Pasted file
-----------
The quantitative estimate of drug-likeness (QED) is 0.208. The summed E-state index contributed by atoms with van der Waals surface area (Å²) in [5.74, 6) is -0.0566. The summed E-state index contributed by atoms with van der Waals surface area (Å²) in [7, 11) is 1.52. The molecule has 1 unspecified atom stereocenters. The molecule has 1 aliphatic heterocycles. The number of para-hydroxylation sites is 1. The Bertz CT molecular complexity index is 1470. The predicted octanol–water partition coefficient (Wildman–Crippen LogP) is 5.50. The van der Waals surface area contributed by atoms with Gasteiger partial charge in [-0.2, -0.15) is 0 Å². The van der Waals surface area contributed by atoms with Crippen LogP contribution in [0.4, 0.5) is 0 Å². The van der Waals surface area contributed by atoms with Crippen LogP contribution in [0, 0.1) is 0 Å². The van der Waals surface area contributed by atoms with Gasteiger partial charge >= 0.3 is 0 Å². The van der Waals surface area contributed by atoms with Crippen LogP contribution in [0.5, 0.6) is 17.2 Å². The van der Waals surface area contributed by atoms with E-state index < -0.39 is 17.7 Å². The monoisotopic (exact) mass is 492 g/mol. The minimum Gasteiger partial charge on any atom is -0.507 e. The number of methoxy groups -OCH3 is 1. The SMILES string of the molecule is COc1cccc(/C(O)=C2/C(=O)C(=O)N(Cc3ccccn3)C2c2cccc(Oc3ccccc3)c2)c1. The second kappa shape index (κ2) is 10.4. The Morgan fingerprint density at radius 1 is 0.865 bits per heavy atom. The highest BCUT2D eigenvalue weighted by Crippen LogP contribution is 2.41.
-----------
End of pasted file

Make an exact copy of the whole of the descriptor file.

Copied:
The quantitative estimate of drug-likeness (QED) is 0.208. The summed E-state index contributed by atoms with van der Waals surface area (Å²) in [5.74, 6) is -0.0566. The summed E-state index contributed by atoms with van der Waals surface area (Å²) in [7, 11) is 1.52. The molecule has 1 unspecified atom stereocenters. The molecule has 1 aliphatic heterocycles. The number of para-hydroxylation sites is 1. The Bertz CT molecular complexity index is 1470. The predicted octanol–water partition coefficient (Wildman–Crippen LogP) is 5.50. The van der Waals surface area contributed by atoms with Gasteiger partial charge in [-0.2, -0.15) is 0 Å². The van der Waals surface area contributed by atoms with Crippen LogP contribution in [0.4, 0.5) is 0 Å². The van der Waals surface area contributed by atoms with Crippen LogP contribution in [0, 0.1) is 0 Å². The van der Waals surface area contributed by atoms with Gasteiger partial charge >= 0.3 is 0 Å². The van der Waals surface area contributed by atoms with Crippen LogP contribution in [0.5, 0.6) is 17.2 Å². The van der Waals surface area contributed by atoms with E-state index < -0.39 is 17.7 Å². The monoisotopic (exact) mass is 492 g/mol. The minimum Gasteiger partial charge on any atom is -0.507 e. The number of methoxy groups -OCH3 is 1. The SMILES string of the molecule is COc1cccc(/C(O)=C2/C(=O)C(=O)N(Cc3ccccn3)C2c2cccc(Oc3ccccc3)c2)c1. The second kappa shape index (κ2) is 10.4. The Morgan fingerprint density at radius 1 is 0.865 bits per heavy atom. The highest BCUT2D eigenvalue weighted by Crippen LogP contribution is 2.41.